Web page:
Conventional career wisdom says that you should be making more in five years than you are now — and if you’re not, you’re probably not being as aggressive as you could be with salary negotiations and pay raises.

But truth is, there may be times when your career path will be paved with a pay cut here and there, and that’s perfectly normal. In some instances, it may even be needed to grow to the next level professionally.

So when does it make sense to take a pay cut?


    Switching to a new field mid-career is a bold and invigorating move. After all, it’s quite likely that the career you chose at 21 isn’t the one you’ll want to stick with until retirement. But just remember that making the change may come at an opportunity cost, as you may have to slide down a few rungs toward the entry-level end of the scale. View it as a temporary reset, though; once you’re in, you can focus on getting back on the upward earning trajectory.


    Believe it or not, this can happen. If you were lucky enough to land a position with an employer who had deep pockets, be realistic about the budgets and the ability of a would-be employer to pay as generously. While everyone should be paid what they’re worth, keep things in perspective if the right opportunity comes along. Do a little research on job sites to determine what the going salary is for your position so you can manage your expectations.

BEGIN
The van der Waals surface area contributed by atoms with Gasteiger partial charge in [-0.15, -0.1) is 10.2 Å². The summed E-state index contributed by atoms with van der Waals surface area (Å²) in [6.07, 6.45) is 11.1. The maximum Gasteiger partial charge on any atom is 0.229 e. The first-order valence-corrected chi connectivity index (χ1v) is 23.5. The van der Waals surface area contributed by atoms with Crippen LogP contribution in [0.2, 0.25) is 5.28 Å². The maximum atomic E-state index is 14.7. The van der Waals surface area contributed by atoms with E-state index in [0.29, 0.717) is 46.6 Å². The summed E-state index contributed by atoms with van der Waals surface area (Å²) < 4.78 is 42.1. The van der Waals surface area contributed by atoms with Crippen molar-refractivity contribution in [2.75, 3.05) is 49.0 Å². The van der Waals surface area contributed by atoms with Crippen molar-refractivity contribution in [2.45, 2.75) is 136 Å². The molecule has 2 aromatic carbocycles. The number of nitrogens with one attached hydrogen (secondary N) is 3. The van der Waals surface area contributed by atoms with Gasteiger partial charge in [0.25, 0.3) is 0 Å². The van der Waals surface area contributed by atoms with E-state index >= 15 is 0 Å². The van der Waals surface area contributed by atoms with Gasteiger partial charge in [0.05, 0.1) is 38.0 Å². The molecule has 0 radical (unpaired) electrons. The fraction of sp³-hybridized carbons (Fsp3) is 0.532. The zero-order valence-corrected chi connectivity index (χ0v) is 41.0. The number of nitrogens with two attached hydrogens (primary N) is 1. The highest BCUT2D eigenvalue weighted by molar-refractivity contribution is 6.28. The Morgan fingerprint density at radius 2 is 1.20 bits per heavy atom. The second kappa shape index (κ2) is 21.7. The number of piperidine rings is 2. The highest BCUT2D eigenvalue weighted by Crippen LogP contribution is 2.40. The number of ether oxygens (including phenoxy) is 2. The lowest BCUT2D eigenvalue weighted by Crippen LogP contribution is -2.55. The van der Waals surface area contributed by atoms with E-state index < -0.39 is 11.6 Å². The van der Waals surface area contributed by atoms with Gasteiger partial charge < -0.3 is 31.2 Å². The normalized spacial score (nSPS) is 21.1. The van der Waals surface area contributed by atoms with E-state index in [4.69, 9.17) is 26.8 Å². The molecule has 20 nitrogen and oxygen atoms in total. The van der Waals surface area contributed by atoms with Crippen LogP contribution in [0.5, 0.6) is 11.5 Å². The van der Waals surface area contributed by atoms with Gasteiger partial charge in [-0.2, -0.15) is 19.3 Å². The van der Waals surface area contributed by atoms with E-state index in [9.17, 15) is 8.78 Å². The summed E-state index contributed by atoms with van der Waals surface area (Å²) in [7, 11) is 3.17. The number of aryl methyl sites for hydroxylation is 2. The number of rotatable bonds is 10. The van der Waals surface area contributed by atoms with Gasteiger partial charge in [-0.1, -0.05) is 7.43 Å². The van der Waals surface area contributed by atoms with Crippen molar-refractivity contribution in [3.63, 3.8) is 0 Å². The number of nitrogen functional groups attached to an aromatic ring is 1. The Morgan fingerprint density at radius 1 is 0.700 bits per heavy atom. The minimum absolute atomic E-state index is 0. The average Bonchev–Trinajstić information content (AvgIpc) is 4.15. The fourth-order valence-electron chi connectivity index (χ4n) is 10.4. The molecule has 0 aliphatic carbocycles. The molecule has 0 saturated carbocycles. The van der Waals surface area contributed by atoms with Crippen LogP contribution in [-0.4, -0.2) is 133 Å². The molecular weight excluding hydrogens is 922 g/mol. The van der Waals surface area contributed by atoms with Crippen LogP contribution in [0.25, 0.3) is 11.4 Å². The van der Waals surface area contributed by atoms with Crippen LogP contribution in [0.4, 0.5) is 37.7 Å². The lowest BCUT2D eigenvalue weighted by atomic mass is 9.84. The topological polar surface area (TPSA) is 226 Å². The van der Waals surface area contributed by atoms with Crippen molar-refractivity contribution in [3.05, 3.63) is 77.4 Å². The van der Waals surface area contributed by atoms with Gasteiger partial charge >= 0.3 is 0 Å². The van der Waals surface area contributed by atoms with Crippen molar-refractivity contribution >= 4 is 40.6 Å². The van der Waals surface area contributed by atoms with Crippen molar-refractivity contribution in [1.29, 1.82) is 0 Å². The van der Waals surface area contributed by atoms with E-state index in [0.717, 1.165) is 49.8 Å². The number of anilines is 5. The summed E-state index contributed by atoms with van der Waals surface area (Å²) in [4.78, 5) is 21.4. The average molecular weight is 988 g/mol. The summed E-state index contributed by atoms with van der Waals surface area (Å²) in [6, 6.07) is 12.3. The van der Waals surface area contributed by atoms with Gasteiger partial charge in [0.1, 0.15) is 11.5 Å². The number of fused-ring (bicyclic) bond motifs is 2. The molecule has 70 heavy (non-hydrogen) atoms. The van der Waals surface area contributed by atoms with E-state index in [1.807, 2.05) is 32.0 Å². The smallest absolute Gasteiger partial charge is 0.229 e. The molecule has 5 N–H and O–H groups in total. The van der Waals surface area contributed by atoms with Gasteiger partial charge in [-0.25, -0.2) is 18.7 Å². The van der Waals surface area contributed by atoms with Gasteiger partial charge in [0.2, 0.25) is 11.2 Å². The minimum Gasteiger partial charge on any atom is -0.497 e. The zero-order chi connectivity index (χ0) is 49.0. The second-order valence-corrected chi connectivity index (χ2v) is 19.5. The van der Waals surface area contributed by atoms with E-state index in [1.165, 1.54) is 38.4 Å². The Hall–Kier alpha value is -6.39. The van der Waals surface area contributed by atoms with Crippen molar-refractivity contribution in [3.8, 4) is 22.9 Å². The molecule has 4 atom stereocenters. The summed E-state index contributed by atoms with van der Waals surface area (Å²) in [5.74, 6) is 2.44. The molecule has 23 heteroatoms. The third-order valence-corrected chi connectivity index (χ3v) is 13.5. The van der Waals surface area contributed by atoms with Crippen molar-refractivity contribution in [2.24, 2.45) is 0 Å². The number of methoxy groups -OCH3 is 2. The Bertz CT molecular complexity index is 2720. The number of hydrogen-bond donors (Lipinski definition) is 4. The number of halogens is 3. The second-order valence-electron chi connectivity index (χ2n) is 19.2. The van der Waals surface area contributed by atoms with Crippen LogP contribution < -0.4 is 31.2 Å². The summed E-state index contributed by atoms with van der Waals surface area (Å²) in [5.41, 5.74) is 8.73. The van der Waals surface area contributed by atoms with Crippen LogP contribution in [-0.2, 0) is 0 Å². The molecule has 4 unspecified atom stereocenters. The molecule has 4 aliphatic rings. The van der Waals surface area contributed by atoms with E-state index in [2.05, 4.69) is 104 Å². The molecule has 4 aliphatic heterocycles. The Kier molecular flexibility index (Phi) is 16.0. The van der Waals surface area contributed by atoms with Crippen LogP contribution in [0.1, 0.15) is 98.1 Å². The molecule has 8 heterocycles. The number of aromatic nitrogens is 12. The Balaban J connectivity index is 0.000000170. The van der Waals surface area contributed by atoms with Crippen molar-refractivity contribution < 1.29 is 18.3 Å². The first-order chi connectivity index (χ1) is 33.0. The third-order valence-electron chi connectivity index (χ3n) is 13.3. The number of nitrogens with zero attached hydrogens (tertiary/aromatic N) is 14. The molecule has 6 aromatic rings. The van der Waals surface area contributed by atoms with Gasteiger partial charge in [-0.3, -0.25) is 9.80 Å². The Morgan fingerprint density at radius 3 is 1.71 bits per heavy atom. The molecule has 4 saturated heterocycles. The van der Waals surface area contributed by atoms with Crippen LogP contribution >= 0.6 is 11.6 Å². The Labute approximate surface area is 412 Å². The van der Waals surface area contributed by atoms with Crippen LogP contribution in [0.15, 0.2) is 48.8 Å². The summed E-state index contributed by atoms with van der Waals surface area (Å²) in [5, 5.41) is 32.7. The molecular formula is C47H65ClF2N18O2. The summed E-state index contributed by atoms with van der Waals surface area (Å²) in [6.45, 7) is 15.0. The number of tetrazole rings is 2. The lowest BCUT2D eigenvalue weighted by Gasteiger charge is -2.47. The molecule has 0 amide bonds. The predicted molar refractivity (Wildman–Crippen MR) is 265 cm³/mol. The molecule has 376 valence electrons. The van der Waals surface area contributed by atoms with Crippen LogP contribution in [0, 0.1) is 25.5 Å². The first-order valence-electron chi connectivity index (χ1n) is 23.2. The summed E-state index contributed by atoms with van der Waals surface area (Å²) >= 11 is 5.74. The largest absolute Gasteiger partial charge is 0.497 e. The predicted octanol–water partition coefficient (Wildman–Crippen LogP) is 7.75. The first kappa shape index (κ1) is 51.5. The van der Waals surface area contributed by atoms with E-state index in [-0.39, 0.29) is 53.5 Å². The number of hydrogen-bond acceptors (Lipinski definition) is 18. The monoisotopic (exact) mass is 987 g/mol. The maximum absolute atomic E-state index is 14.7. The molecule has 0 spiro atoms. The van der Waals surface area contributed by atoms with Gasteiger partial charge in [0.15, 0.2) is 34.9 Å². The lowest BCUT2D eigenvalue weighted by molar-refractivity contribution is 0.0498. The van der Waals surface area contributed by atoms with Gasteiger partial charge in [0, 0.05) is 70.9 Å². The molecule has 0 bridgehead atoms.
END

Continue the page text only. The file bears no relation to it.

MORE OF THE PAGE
It doesn’t take more than half an episode of “Shark Tank” to learn that people who start their own business or turn their side hustle into their only hustle are unlikely to make a lot of money right out of the gate. That’s because you’re pouring every available resource you have into getting your business off the ground, with the first sacrifice typically being your own salary. This is totally normal and often necessary to work toward future success.


    If your particular industry has been on the decline, your company may be tightening its purse strings — including for salaries. In past years, businesses in both the private and public sectors have had to implement across-the-board pay cuts as a way to avoid layoffs. It might not be ideal, but having a job is better than not having one, and taking a pay cut might be what’s required one day to keep yours.

    “It’s quite likely that the career you chose at 21 isn’t the one you’ll want to stick with until retirement. But just remember that making the change may come at an opportunity cost.”


    Lots of people make the transition from city to suburbs at some point, whether to accommodate a growing family or just to escape the big-city grind. If you’re looking to move outside a commutable area — or maybe even to a different state — be open to a salary that’s not exactly on par with what you’re making. The cost of living could be cheaper in the area you want to move to, which means you could be paid less but will also pay less in everyday expenses. So take some time to do the math to see how much a pay cut would actually affect you.


    If you find yourself utterly spent at the end of each day, on the verge of burnout or just never with enough time for important “life” stuff, it might be time for a change that could also mean a smaller paycheck. For instance, your company may allow you to reduce your schedule, switch to part-time status, or take a less-demanding position, but these options are likely to be accompanied by a reduction in pay. If you can’t make changes at your current job, taking a new job that is more flexible or less intense may also mean you take a pay cut in return for better work/life balance. That trade-off may just be worth it.

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